Philanthropy and Government: Striking the Right Balance
Resource type: News
Gara LaMarche |
Now that both major parties in the U.S. have presumptive nominees for the Presidency, it seems like a good time to share some thoughts on the relationships between philanthropy and government – relationships that Atlantic has considerable experience with in each of the countries in which we operate.
In the just society in which we all wish to live, government, business and the nonprofit sector all have key roles to play. We operate in a societal ecosystem where the economic and social health of all will be damaged by weakness in any of these elements. But right now in the U.S., there is an imbalance in this ecosystem. We need to restore a strong social welfare role for government, which is the only institution that is both democratically controlled and can deliver, to use a philanthropy buzzword, at “scale.” And we also need philanthropy that puts much more advocacy muscle behind the replication of its successful demonstration projects, and that recognizes the most sustainable investments are in strong organisations and experienced community leaders who can direct their energies and resources not just to the public policy needs of today, but those of the years to come, many of which we can’t yet see.
For various reasons, philanthropy has too often in the last several decades kept an arm’s length relationship with government and public policy. That has to change if we are to have any hope of making real progress on many of the leading challenges of our time: the reduction of poverty and the expansion of health care access, achieving a society that empowers and cares for the young and the old, providing justice and inclusion for immigrants and restoring or strengthening civil liberties.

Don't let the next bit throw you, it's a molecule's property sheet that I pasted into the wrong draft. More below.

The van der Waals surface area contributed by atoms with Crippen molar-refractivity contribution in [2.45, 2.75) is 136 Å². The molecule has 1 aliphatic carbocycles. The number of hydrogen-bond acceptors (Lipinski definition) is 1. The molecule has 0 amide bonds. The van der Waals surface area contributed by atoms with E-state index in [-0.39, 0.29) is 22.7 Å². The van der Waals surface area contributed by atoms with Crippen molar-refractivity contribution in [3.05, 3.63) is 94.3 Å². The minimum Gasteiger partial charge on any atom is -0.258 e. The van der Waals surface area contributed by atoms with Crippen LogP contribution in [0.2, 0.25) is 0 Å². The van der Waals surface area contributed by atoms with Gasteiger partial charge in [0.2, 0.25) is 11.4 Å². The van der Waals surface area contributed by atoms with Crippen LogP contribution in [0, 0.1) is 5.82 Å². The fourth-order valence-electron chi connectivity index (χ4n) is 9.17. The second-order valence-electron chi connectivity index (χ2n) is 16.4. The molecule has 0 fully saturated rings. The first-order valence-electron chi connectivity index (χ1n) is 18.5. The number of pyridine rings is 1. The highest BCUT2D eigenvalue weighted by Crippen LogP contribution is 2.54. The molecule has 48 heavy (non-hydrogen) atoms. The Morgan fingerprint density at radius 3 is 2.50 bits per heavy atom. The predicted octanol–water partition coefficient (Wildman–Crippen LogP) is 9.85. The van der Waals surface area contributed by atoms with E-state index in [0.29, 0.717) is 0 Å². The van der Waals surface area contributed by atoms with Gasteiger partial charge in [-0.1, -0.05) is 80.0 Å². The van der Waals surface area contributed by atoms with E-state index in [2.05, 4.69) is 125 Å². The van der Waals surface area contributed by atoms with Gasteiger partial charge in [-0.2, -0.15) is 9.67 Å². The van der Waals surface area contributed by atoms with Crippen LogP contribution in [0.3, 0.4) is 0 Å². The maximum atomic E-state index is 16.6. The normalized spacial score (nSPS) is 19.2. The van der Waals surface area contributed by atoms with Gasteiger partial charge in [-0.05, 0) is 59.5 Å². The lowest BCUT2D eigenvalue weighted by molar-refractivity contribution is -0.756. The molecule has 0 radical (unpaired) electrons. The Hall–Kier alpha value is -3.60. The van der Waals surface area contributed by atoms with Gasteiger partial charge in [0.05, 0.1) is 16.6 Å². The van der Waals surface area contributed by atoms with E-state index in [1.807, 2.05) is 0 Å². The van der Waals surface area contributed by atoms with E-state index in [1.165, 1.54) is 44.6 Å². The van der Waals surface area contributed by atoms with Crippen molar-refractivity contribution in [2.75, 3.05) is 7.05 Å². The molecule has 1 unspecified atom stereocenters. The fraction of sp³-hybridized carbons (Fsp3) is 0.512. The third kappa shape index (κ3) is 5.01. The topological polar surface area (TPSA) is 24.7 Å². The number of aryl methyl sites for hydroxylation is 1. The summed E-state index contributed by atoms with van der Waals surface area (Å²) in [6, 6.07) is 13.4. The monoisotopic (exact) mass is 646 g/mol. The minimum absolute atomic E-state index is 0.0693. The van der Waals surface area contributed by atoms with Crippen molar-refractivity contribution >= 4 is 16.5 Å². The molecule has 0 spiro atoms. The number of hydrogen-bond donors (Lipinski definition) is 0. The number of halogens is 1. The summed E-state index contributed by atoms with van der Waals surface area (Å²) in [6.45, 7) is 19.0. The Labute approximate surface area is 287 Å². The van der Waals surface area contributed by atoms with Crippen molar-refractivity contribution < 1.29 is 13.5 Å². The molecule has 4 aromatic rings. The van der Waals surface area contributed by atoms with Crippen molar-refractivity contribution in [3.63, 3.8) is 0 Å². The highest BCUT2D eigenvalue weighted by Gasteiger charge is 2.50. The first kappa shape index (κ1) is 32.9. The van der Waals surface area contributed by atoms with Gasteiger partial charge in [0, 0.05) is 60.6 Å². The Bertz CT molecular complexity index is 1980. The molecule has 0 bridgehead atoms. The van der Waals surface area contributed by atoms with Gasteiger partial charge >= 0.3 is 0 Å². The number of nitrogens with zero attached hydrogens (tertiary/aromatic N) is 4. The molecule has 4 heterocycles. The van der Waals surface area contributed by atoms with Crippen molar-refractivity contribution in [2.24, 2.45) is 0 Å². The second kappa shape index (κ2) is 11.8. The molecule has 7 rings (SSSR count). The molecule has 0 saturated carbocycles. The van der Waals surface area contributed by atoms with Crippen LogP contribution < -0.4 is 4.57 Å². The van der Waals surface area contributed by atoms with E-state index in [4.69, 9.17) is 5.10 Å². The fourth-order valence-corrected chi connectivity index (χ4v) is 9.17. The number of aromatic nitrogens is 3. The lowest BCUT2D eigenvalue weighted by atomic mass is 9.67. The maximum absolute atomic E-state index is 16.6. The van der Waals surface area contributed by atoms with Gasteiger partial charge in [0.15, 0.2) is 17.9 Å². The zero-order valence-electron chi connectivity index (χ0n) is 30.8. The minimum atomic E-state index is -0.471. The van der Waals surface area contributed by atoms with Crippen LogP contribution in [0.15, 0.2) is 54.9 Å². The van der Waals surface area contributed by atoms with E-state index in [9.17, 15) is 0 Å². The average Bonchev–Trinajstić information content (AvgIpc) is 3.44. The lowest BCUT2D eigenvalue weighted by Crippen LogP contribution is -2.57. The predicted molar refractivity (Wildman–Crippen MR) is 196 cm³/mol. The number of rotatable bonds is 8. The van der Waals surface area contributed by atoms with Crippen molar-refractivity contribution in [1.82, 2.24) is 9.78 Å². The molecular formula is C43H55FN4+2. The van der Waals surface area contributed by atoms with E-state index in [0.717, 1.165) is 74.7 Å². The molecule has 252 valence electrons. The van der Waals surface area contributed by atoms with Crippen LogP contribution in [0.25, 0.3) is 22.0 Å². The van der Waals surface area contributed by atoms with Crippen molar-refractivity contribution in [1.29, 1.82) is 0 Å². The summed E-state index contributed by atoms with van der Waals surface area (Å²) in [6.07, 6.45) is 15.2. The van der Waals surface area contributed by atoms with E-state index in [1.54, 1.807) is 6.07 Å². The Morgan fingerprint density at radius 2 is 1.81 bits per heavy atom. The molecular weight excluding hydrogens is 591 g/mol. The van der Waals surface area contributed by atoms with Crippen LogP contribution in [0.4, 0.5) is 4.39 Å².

For its part, government has experienced a steady loss of confidence in the last few decades, some of it well-earned, borne of failing schools and opaque and unresponsive bureaucracies. Here in the United States, for instance, we wouldn’t need to support programmes like Single Stop, which helps low-income families get counseling to obtain the benefits to which they are legally entitled, if government always worked as it should. And we wouldn’t need to spend resources making sure the state of Florida actually implements the restoration of voting rights for former prisoners, if government always worked as it should.
Fortunately these trends are beginning to turn around. Both Presidential candidates, for example, favor a stronger, affirmative role for government in many areas, and both have had engagement with foundations at various levels, Obama even having served as a trustee of the Chicago-based Joyce and Woods Foundations. And to judge from the strongly positive reaction to a recent Atlantic Reports on why foundations should fund advocacy efforts, there is much more interest and activity in philanthropy in cutting-edge public policy work. But there is still a ways to go.
Foundations can innovate, demonstrate, spur, fill in gaps, foster knowledge, identify talent, and do many other things that contribute to the betterment of society. But they cannot through their own funds alone begin to feed the hungry, care for the sick, and educate for participation in contemporary society many millions of young people. By definition their role must be catalytic.
In my first year at Atlantic I’ve learned much about models of working with government from Atlantic’s staff in the other geographies in which we make grants, and they illustrate to some extent the relationships between government and philanthropy in the U.S. In the Republic of Ireland, there is little tradition of investigative journalism and few think tanks to influence policy. Civil servants are of a generally high quality, and government is very centralized, so we form relationships with them – with the permanent government, as it were. This has paid off in co-investments by Atlantic with the Irish government in youth development programmes, and in the appointment of key ministers to advance the concerns of older adults in both the Republic of Ireland and Northern Ireland.